The Brexit question – in or out? Panel discussion
As the date of the EU referendum draws ever closer, it is timely for companies to seriously consider the advantages and disadvantages of a ‘Remain’ or ‘Exit’ vote. Holman Fenwick Willan is reviewing business issues related to our key sectors to help clients prepare for a possible EU exit. We have extensive experience of working with clients on EU, competition and regulatory matters, including EU/national antitrust and merger control, State aid, EU litigation and EU and regulatory law matters.
Tuesday 26 April 2016
HFW London, Friary Court
On Tuesday 26 April, HFW welcomed 90 clients to a panel discussion on the forthcoming EU referendum. The panel was chaired by John Humphrys, who evoked a lively discussion with panellists Anthony Hilton (London Evening Standard), John Redwood MP, Andrew Lilico (Economists for Britain), Professor Derrick Wyatt QC and HFW's Anthony Woolich.
The discussion opened with the panel setting out their arguments for Britain remaining in the EU (Anthony Hilton and Derrick Wyatt) or leaving (John Redwood and Andrew Lilico). "The only proper destination for the EU is the creation of a single functioning EU state and the UK will be dominated by that asymmetric relationship." stated Andrew Lilico, "The EU has made great steps to solve geo-political problems by incorporating post-fascist countries, but these opportunities are now exhausted. There are new and exciting opportunities outside of the EU and with the rest of the world for the UK to enjoy".
Much of the discussion focused on the issue of sovereignty, John Redwood stated "'I want to take back control over money, over who we invite to be a citizen, over our law making and our taxes". He cited the bail out of Greece as a key factor of the leave argument saying: "We shouldn't bail out any Eurozone country. Greece would have been better off if they had come to a sensible economic solution at the time, rather than a bailout. Had they done so, by now they might be having a proper economic recovery".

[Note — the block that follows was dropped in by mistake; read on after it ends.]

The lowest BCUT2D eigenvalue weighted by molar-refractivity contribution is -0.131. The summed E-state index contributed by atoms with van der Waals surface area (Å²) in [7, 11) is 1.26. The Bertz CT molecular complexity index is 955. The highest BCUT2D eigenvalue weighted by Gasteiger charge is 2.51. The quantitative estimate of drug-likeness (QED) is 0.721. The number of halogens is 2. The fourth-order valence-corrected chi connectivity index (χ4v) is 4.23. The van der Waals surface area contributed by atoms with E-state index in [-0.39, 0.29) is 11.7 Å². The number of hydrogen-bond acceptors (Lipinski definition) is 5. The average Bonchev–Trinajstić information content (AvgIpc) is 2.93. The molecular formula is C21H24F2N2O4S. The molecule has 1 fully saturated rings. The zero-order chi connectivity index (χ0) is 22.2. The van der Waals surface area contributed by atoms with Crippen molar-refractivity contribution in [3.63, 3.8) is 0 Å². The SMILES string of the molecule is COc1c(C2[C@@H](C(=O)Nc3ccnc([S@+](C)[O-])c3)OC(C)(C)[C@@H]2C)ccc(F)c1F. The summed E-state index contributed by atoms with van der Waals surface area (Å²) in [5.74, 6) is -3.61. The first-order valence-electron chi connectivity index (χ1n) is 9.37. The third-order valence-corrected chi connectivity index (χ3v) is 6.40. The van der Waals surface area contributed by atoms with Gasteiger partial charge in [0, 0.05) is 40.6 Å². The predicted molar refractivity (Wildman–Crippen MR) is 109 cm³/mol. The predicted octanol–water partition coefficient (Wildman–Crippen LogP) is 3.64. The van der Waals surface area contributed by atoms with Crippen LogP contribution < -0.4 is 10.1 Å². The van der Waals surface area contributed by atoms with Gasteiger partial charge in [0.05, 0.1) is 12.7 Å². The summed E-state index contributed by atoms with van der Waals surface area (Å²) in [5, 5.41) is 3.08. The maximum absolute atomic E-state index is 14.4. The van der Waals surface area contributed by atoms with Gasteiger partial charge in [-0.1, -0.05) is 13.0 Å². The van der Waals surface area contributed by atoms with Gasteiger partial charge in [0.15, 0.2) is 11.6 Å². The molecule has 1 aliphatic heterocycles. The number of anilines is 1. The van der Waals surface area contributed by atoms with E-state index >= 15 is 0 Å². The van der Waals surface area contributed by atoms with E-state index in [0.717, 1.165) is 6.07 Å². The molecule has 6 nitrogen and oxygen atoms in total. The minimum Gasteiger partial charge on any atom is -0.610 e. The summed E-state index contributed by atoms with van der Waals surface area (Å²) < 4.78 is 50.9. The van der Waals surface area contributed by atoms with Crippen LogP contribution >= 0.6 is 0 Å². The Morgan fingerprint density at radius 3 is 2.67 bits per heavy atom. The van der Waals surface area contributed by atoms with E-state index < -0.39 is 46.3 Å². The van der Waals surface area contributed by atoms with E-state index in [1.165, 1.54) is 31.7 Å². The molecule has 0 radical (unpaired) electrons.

Another key theme which emerged focused on 'Britishness' versus 'Europeaness', with John Humphrys asking "why must it be distinguished, why can't we all be part of one happy family?". Derrick Wyatt deemed himself to be a "strong advocate of 'Britishness'" which he defined as "based on our constitutional framework, with an emphasis on democracy, pragmatism and the existence of rules”, but he added that "'Britishness' and 'Europeaness' have much common ground... with the differences between the two being exaggerated". The panel agreed to an extent that the idea of Britishness is a generational view and Anthony Hilton stated, tongue in cheek, that "the vote is concerned with the long-term effects in 30 years time and as such, nobody over the age of 60 should be able to vote".
Moving to a focus on business, Andrew Lilico believes the majority of business people will wish to maintain the status quo and vote to stay in the EU, not because it is the 'right' thing to do, but because UK business infrastructure is so aligned with the EU that to change this would be difficult, time consuming and most importantly, expensive.
With a final show of hands from the audience, John Humphrys concluded that "the 'ins' have it, but by the time you add the 'don't knows' it's an open contest!", cementing his initial comment that "people genuinely don't know which way to go which is surprising at this late stage of the campaign". Anthony Woolich echoed the sentiments of all panel members imploring the public to seek out information from a range of views and "to trust that our great nation will make the right decision".
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